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Australia’s Uluru closes to climbers for good after decades-long fight

Australia’s Uluru officially closed to climbers for good yesterday, although the last visitors to scale the sacred rock were allowed to stay until sunset, as a permanent ban takes effect after a decades-long fight by indigenous people. 
To commemorate the climbing ban, public celebrations will take place over the weekend when the dismantling of the trail and its railing is also expected to begin.
Earlier in the day, hundreds of tourists clambered up the Unesco World Heritage-listed 348-m (1,142-ft) monolith, formerly known as Ayers Rock. 
Authorities had opened the climb mid-morning amid clear skies, after blustery conditions delayed early trekkers. Uluru is a top tourist draw in Australia despite its remote desert location near Alice Springs in the Northern Territory.
While most visitors don’t climb its steep, red-ochre flanks, the impending Oct 26 ban has triggered a surge in people taking a final opportunity to make the trek.  
Nearly 400,000 visitors flocked to the Australian landmark in the year to end-June, government data shows. Australians still make up the bulk of the visitors to climb the rock, followed by Japanese, Parks Australia says.
The Anangu people, the traditional owners of Uluru, have called for the climb to be closed since 1985, when the park was returned to indigenous control. The Anangu say Uluru has deep spiritual significance as a route their ancestors took. “This is our home,” read a sign at the base of the rock.  
“Please don’t climb.” “It shows that Anangu can actually make decisions about the land they own and more importantly Anangu aren’t going to have to get sad anymore,” said Steven Baldwin, national park operations and visitor services manager.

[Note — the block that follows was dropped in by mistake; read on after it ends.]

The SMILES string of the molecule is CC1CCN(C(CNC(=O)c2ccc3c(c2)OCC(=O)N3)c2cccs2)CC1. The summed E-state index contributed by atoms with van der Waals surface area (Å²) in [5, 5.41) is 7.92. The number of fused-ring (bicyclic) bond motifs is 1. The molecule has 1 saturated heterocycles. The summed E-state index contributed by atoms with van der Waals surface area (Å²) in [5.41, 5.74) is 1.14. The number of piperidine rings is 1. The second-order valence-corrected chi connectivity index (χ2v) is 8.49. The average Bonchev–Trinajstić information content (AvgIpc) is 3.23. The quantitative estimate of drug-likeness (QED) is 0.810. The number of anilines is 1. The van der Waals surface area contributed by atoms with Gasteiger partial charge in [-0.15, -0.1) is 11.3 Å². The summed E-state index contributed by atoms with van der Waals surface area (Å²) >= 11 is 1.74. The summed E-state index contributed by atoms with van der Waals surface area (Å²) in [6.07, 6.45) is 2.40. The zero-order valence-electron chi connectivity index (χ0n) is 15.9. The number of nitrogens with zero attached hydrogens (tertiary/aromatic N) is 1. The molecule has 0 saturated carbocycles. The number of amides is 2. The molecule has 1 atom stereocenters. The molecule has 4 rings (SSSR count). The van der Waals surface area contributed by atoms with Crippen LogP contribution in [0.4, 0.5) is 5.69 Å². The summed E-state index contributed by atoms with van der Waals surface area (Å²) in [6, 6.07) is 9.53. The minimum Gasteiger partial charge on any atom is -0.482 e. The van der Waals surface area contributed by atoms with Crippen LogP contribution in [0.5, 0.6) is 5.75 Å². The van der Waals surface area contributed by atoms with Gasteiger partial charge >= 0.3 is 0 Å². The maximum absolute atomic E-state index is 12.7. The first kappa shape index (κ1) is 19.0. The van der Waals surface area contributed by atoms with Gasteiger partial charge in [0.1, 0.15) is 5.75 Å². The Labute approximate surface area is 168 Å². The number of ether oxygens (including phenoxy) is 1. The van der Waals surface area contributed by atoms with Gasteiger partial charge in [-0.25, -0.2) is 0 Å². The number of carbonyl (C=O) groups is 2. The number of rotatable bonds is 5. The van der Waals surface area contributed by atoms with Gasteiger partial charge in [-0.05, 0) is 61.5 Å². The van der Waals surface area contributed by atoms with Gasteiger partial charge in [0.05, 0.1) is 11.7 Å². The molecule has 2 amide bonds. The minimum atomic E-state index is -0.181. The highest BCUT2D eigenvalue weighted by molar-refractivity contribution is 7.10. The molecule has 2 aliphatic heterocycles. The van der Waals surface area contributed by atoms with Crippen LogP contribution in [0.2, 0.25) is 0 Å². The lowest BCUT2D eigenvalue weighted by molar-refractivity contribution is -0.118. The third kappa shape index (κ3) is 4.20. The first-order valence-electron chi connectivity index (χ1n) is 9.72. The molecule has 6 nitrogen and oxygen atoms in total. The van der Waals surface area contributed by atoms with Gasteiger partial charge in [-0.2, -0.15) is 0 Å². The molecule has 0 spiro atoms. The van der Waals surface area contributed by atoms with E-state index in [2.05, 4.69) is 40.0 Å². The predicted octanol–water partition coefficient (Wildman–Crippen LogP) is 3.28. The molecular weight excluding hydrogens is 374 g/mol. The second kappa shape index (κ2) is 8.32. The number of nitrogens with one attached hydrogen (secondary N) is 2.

“Whenever anybody gets sick, or injured, or worse on the climb, they get extremely sad, so this is an absolutely fantastic day for the park and fantastic for Anangu.”
Sonita Vinecombe, a visitor from the Australian city of Adelaide who lined up early in the morning to make the trek, said she had mixed feelings. 
“You want to respect the cultural side of things, but still you want to have it as a challenge to get up the rock,” she told Reuters.
American tourist Kathleen Kostroski said she would not climb because it would be “sacrilegious” to do so.
One of the last climbers, Jason Dudas from Las Vegas, said: “Well, I know there’s a big controversy on the hike, and I respect the First Nations here, but since it was an optional thing to do, I decided to do it and now that it’s officially closed, I won’t be hiking it anymore.”
Dozens of people have died while climbing Uluru, from falls and dehydration. Summer temperatures often top 40C. 
The closure was announced two years ago when fewer than 20% of visitors were making the climb. It was an emotional day, said indigenous ranger Tijiangu Thomas. 
“Happiness is the majority feeling, knowing that people are no longer going to be disrespecting the rock and the culture – and being safe.”
 The October 26 closure marks 34 years since the land was given back to the Anangu people, an important moment in the struggle by indigenous groups to retrieve their homelands.

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